How bad are food prices rising? Pork and beef way, way up


By web gangsta | Published:

More and more Americans are being hit with higher grocery store bills, and it’s not all due to rising gas prices leading to an increase in transportation costs.

No, you aren’t seeing things when you browse through the “new low prices” sign at the grocery store — those “low prices” really aren’t lower than what they have been. In many cases, those “new low prices” are just a highlight of “hey, we don’t charge as much for this as the other guy is, but it’s still a higher price than you’re used to paying”.

The Economics of Food Price Volatility
The Economics of Food Price Volatility

We already know that we’re seeing higher pork (BACON!) and beef prices for the past several months.  What else is in store?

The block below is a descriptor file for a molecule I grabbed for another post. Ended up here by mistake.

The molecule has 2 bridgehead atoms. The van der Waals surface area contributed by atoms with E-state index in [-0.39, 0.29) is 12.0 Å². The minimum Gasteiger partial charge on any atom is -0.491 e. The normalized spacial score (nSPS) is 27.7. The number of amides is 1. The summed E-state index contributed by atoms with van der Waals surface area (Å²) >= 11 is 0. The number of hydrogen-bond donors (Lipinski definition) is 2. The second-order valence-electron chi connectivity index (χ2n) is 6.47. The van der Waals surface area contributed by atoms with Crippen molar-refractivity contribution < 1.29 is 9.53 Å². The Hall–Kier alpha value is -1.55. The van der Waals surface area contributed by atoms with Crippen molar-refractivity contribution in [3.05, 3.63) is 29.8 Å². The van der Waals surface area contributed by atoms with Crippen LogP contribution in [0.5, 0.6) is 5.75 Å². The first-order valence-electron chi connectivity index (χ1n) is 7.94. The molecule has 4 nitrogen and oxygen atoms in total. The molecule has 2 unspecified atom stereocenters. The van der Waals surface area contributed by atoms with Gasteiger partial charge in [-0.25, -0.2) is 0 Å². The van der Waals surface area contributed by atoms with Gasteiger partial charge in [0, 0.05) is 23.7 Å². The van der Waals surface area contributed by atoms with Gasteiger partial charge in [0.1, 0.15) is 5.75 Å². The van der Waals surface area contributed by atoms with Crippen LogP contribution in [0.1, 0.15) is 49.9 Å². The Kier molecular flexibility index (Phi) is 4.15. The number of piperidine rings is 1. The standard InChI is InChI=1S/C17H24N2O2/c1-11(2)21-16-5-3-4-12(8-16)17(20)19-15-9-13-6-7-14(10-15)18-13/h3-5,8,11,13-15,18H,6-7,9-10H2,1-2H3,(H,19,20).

According to the AMERICAN FARM BUREAU’S RECENT SURVEY OF RETAIL FOOD PRICES, you can expect to see these pricing changes on standard grocery items:

  • Ground chuck: +17%
  • bacon: +9%
  • eggs: +7%
  • milk: +2%
  • Chicken breast: -12%
  • Flour: -7%
  • Potatoes: -15%

Overall, the average grocery bill is up about 2% over the past year. And if you think its hard for us at home, you should see what the prices at restaurants have been doing lately. There’s no secret that restaurants are charging higher prices, making eating out more of a special treat than what it had been.

More and more people are cooking more at home, because even with higher grocery bills, it’s still less expensive to cook high-end food at home than it is to eat at the fancy steakhouse.  So even if your porterhouse will cost you $25 at the grocery store, you know that would set you back at least double at the restaurant.

So how are you changing your dining plans with these higher prices? What tips do you have for others that you can share in the comments below?